At a glance
An OSCE-supported effort to expand the base of qualified university lecturers in Bosnian language and help preserve Bosnian language education and culture in Kosovo is beginning to bear fruit.
Muljaim Kaćka is the new lecturer of Bosnian literature at the Faculty of Education located in Prizren. He assumed the post in February 2012 following his graduation from the Masters programme in the Bosnian language and literature at Tuzla University in Bosnia and Herzegovina.
Scholarships for Kaćka and two other Kosovo-Bosniak students were sponsored by the OSCE Mission in Kosovo and Prishtinë/Pristina University.
The OSCE Mission started to tackle the issue of higher education in the Bosnian language in 2008, when the first major gaps were identified. These included a lack of qualified permanent lecturers, teaching assistants and support staff, and outdated teaching methods.
Francesco Bigagli, the Head of the OSCE Mission’s Youth and Higher Education Unit, says that as the second biggest non-Albanian community, the Kosovo Bosniaks have had only negligible external support in the area of education – a situation that is now changing.
Initially the assistance included developing links between the faculties in Prizren and in Bosnia and Herzegovina, and providing advice on how to modernize the existing programmes.
In late 2009, the Mission purchased video conferencing equipment and a wide range of university books and literature that have enabled students in Prizren to follow lectures provided by the universities of Sarajevo, Tuzla and Mostar, while facilitating lectures by visiting professors from Bosnia and Herzegovina.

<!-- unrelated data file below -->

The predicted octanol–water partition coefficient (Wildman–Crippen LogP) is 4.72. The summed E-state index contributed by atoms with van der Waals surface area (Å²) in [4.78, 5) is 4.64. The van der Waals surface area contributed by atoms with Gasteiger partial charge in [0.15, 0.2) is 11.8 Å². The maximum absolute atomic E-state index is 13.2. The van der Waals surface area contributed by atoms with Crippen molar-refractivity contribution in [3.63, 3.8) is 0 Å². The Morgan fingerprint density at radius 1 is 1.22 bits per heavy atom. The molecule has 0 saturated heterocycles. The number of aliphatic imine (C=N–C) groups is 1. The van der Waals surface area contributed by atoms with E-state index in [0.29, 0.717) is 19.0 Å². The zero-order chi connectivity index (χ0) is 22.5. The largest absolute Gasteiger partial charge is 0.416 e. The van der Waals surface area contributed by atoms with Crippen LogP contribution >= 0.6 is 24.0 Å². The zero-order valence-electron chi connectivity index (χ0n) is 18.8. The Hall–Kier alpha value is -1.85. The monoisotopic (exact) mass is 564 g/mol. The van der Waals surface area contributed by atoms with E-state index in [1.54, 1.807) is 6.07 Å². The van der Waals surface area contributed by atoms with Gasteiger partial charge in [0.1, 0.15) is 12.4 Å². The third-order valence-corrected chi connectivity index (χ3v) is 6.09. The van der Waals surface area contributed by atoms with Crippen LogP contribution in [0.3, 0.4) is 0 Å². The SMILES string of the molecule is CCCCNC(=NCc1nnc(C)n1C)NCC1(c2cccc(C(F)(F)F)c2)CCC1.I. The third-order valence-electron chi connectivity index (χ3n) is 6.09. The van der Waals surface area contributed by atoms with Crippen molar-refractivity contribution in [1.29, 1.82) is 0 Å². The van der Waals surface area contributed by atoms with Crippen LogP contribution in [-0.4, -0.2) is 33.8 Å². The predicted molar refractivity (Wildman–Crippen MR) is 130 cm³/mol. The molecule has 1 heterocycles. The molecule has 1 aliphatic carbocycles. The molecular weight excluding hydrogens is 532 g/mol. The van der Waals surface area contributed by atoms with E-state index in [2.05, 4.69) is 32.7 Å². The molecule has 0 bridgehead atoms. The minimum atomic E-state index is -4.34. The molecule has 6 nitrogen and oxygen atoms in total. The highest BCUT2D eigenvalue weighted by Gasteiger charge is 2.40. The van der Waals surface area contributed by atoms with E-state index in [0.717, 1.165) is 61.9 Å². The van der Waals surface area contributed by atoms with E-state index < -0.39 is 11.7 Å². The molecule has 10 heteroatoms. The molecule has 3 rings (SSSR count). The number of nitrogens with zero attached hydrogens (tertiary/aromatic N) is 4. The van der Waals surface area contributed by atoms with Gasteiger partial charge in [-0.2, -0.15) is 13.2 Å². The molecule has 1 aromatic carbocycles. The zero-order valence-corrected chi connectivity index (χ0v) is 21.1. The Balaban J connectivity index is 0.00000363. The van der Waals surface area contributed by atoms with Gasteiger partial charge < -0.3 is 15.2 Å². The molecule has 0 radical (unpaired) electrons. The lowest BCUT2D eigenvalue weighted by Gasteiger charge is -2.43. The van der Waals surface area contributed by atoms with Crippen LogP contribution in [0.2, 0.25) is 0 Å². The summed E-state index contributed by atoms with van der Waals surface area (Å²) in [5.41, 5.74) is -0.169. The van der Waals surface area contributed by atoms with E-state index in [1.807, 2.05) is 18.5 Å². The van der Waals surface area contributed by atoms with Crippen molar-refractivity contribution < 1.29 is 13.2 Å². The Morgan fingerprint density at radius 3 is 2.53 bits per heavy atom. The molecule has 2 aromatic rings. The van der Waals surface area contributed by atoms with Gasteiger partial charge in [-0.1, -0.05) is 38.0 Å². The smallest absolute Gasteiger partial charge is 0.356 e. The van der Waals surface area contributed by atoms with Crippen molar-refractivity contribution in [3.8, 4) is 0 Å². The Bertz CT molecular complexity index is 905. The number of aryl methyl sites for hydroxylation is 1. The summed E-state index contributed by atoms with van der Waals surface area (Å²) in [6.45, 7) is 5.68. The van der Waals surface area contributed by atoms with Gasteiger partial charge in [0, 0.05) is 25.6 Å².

More importantly the Mission provided Kaćka with the education that now allows him to teach, while the other two candidates will likely get the opportunity to follow suit.
Alem Šukurija is one of 250 Kosovo-Bosniak students who attends classes in five university departments in Prizren. He is a regular student, although he needs to travel from Pejë/Peć to Prizren and back, which makes for a 150-kilometre round trip.
“I think we now have better conditions than before. We have more teachers from here as well as visiting professors from Bosnia and Herzegovina and online lectures. We are not missing classes anymore,” Šukurija says.
Kaćka thinks the faculty where he is teaching represents a pillar for the future of education for the Bosnian community in Kosovo. “Being part of this pillar is a great responsibility,” he says.
In addition to helping the faculty of education in Prizren improve its staff structure, the Mission is also helping the faculty to provide training for the primary and secondary school teachers who deliver their classes in the Bosnian language.
“The Mission's adoption of a train-the-trainer approach is more effective when dealing with large number of teachers and when trying to ensure the long-term sustainability of developmental efforts,” Bigagli says.
According to Bigagli, the challenges of Bosnian language education are far from over. He says that pre-school and primary school programs in Bosnian language are not yet sustainable due to the high rate of reliance on external staff, and a lack of postgraduate programs in teacher education in non-Albanian languages.
But he adds that the OSCE plans to continue supporting teacher education with an emphasis on programs for non-Albanian communities.
Kaćka believes that by helping him improve education in the Bosnian language, the OSCE and the University of Prishtinë/Priština will help hundreds of current and future students.
However, he does not want to be the last Kosovo-Bosniaks to benefit from this assistance. “My community needs this support to continue,” he says.